• BBQ Eel and Bean Sprout Sui Mai with watercress puree. Eel has always been considered a ‘snake of the sea,’ so it’s most appropriate that it is the first dish served in the Year of the Water Snake. Bean sprouts convey the wish for a ‘good start to the new year’ while the fresh green of the watercress connote thoughts of growth, renewal and balance
  • Glass Noodles with black moss, water chestnuts and crispy dried tofu. Noodles in Chinese culture convey the wish for long life. It is considered very back luck to cut noodles as that symbolizes cutting short the life span. Black moss (‘fat choy’) sounds like ‘fat cai’ meaning increasing wealth while the word for ‘water chestnuts’ sounds like the word for ‘unity.’ Dried toufu connotes ‘blessing the household’ and ‘fulfillment of wealth and happiness.’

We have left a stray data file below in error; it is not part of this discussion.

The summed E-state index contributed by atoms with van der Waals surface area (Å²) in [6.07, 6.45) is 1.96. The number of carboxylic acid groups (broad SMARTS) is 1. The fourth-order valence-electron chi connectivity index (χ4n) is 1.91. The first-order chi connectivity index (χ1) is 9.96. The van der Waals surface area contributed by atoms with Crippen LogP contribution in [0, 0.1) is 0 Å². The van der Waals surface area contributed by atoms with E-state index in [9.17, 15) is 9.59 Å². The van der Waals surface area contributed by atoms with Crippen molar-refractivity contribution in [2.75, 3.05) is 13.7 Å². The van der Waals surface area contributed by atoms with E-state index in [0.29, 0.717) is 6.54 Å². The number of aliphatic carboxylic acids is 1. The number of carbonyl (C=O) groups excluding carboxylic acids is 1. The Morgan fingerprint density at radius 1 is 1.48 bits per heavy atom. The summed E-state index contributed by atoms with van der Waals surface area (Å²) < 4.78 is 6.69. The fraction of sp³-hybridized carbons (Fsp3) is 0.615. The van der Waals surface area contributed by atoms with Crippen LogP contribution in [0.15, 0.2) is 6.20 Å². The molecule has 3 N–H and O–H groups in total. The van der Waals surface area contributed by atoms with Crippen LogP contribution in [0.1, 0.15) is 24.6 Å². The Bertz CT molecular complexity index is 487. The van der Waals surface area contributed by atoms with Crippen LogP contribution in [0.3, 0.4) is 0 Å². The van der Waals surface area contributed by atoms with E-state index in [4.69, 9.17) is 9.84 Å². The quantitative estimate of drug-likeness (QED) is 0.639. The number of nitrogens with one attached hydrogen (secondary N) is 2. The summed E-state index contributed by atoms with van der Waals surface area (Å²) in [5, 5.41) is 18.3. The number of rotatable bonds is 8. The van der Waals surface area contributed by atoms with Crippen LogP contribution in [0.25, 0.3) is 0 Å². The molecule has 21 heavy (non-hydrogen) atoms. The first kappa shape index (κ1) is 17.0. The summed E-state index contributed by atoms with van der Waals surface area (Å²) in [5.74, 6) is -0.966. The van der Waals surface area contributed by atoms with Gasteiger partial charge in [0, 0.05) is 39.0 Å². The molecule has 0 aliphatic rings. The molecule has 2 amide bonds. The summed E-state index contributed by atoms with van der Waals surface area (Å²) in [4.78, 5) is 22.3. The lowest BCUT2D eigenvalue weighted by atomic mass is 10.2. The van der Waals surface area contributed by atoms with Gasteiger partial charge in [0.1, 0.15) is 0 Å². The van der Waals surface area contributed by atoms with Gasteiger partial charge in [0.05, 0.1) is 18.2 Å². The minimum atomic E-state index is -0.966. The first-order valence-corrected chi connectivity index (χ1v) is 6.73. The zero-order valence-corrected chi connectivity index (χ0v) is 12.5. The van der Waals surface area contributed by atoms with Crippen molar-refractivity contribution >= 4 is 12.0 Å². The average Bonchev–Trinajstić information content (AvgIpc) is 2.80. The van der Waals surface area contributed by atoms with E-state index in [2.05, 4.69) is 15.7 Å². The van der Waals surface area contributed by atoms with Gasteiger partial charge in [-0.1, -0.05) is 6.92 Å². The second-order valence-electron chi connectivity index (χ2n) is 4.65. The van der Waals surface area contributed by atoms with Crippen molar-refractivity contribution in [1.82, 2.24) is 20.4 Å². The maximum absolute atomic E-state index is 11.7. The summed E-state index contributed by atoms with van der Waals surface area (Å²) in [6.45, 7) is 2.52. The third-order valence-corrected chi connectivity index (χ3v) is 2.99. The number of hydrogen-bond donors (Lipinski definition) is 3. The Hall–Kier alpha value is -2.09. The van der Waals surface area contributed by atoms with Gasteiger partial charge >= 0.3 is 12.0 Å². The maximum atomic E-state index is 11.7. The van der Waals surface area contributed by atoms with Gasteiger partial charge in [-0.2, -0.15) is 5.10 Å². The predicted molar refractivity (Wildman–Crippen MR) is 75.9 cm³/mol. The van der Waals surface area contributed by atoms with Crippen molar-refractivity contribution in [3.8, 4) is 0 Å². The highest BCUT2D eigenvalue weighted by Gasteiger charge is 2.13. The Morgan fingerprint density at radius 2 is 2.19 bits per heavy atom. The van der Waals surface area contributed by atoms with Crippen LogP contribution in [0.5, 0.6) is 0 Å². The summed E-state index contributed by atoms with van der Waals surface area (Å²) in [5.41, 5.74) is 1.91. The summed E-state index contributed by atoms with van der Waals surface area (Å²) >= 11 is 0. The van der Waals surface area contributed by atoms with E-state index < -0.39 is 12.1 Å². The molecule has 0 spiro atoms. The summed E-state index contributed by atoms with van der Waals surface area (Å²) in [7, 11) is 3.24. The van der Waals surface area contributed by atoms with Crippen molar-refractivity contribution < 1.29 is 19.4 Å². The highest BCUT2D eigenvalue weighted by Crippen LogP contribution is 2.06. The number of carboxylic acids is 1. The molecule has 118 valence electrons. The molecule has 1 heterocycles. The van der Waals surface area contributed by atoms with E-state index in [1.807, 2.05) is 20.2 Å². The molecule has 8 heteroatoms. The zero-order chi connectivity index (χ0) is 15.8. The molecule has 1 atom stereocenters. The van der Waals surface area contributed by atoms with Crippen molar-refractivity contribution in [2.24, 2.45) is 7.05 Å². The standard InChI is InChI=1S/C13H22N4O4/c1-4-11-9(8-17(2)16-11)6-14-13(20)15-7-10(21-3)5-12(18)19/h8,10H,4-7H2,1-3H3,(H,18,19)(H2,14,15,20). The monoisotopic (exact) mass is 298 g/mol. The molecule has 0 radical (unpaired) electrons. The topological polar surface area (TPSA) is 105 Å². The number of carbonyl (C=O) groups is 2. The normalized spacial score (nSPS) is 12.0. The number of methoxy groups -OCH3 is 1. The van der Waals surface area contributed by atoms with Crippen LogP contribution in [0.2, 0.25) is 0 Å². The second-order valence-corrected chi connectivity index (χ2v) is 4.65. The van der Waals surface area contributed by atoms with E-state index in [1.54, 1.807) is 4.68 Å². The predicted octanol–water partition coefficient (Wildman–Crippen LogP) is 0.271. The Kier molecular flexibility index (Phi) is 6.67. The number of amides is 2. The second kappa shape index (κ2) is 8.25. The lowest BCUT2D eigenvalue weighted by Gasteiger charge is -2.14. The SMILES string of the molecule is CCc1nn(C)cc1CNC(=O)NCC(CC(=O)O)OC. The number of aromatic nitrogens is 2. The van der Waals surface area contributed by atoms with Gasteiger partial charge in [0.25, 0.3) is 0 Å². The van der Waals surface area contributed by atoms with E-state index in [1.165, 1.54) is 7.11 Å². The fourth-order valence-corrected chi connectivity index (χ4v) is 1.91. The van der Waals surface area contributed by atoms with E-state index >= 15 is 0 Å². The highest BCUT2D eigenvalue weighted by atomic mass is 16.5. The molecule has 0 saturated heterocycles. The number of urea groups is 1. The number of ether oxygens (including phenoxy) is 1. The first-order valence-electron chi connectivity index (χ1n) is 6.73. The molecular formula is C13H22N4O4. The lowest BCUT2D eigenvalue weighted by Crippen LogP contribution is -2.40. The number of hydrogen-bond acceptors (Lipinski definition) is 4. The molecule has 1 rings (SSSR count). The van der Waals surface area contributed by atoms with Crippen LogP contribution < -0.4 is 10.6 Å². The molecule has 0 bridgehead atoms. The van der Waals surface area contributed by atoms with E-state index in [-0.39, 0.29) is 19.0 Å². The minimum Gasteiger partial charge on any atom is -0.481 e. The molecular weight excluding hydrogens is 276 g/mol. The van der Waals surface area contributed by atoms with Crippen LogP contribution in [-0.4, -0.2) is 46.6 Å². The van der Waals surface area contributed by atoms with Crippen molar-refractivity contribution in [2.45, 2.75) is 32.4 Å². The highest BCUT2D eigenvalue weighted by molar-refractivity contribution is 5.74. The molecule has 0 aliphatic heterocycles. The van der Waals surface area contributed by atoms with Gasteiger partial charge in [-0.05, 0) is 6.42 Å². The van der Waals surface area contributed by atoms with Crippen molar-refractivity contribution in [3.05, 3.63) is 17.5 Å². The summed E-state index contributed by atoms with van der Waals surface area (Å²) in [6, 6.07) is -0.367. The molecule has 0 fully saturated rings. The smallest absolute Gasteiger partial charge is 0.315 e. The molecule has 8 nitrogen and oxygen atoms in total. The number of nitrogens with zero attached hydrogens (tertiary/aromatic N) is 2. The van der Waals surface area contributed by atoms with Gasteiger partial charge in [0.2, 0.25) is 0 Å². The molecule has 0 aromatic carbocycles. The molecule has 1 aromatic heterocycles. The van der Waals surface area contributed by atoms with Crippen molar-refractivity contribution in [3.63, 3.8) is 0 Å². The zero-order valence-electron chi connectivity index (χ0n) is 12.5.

• Roasted Chicken Breast on Cabbage Rolls Stuffed with Cashews accompanied by bamboo shoots, green onions, jasmine rice and walnuts with shitake jus. The chicken breast is a bit of fun in homage to the western expression that ‘snake tastes just like chicken.’ The roasted crispy skin is symbolic of the sloughed snake skin. Cabbage rolls are stuffed packets and similar in shape to ancient Chinese gold ingots so they symbolize ‘prosperity’ as do the cashews and the bamboo shoots. Green onions signify ‘intelligence,’ rice symbolizes ‘fertility’ while the shitake mushroom symbolize ‘longevity. ‘ Walnuts express the wish of ‘happiness for the entire family.’

All Chinese New Year banquets end on a sweet note to wish participants sweetness in the coming year and this dinner is no exception. Chef Bright has created his own house-made version of the iconic Fortune Cookie.